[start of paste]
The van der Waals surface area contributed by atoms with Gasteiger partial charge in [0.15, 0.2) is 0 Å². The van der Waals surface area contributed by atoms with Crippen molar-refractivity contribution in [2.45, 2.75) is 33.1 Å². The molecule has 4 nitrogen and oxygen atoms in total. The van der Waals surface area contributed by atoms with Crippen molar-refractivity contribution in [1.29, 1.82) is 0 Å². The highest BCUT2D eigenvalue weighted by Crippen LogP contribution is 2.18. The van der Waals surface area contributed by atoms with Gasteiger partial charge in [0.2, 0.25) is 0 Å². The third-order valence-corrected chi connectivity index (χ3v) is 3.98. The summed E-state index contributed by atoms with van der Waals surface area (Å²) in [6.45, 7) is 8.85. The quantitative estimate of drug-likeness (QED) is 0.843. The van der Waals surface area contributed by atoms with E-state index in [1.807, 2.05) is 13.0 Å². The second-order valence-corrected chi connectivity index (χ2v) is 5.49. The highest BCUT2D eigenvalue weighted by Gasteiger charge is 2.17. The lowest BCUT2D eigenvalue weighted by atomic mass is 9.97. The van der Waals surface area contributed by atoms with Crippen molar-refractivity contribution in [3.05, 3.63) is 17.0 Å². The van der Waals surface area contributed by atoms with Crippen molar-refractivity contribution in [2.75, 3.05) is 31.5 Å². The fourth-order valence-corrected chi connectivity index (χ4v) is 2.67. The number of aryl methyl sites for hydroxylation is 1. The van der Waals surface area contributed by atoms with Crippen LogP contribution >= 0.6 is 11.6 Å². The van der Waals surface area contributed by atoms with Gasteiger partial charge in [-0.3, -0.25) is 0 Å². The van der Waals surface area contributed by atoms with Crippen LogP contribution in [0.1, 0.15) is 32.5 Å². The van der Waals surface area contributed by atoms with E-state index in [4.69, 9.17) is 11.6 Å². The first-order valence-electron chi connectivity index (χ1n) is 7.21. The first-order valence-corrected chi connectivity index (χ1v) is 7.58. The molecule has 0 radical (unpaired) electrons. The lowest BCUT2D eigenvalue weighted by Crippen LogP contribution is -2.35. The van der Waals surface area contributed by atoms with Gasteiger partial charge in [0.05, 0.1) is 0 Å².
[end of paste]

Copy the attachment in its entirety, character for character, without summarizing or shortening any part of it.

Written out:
The van der Waals surface area contributed by atoms with Gasteiger partial charge in [0.15, 0.2) is 0 Å². The van der Waals surface area contributed by atoms with Crippen molar-refractivity contribution in [2.45, 2.75) is 33.1 Å². The molecule has 4 nitrogen and oxygen atoms in total. The van der Waals surface area contributed by atoms with Crippen molar-refractivity contribution in [1.29, 1.82) is 0 Å². The highest BCUT2D eigenvalue weighted by Crippen LogP contribution is 2.18. The van der Waals surface area contributed by atoms with Gasteiger partial charge in [0.2, 0.25) is 0 Å². The third-order valence-corrected chi connectivity index (χ3v) is 3.98. The summed E-state index contributed by atoms with van der Waals surface area (Å²) in [6.45, 7) is 8.85. The quantitative estimate of drug-likeness (QED) is 0.843. The van der Waals surface area contributed by atoms with E-state index in [1.807, 2.05) is 13.0 Å². The second-order valence-corrected chi connectivity index (χ2v) is 5.49. The highest BCUT2D eigenvalue weighted by Gasteiger charge is 2.17. The lowest BCUT2D eigenvalue weighted by atomic mass is 9.97. The van der Waals surface area contributed by atoms with Crippen molar-refractivity contribution in [3.05, 3.63) is 17.0 Å². The van der Waals surface area contributed by atoms with Crippen molar-refractivity contribution in [2.75, 3.05) is 31.5 Å². The fourth-order valence-corrected chi connectivity index (χ4v) is 2.67. The number of aryl methyl sites for hydroxylation is 1. The van der Waals surface area contributed by atoms with Crippen LogP contribution >= 0.6 is 11.6 Å². The van der Waals surface area contributed by atoms with Gasteiger partial charge in [-0.3, -0.25) is 0 Å². The van der Waals surface area contributed by atoms with Crippen LogP contribution in [0.1, 0.15) is 32.5 Å². The van der Waals surface area contributed by atoms with E-state index in [4.69, 9.17) is 11.6 Å². The first-order valence-electron chi connectivity index (χ1n) is 7.21. The first-order valence-corrected chi connectivity index (χ1v) is 7.58. The molecule has 0 radical (unpaired) electrons. The lowest BCUT2D eigenvalue weighted by Crippen LogP contribution is -2.35. The van der Waals surface area contributed by atoms with Gasteiger partial charge in [0.05, 0.1) is 0 Å².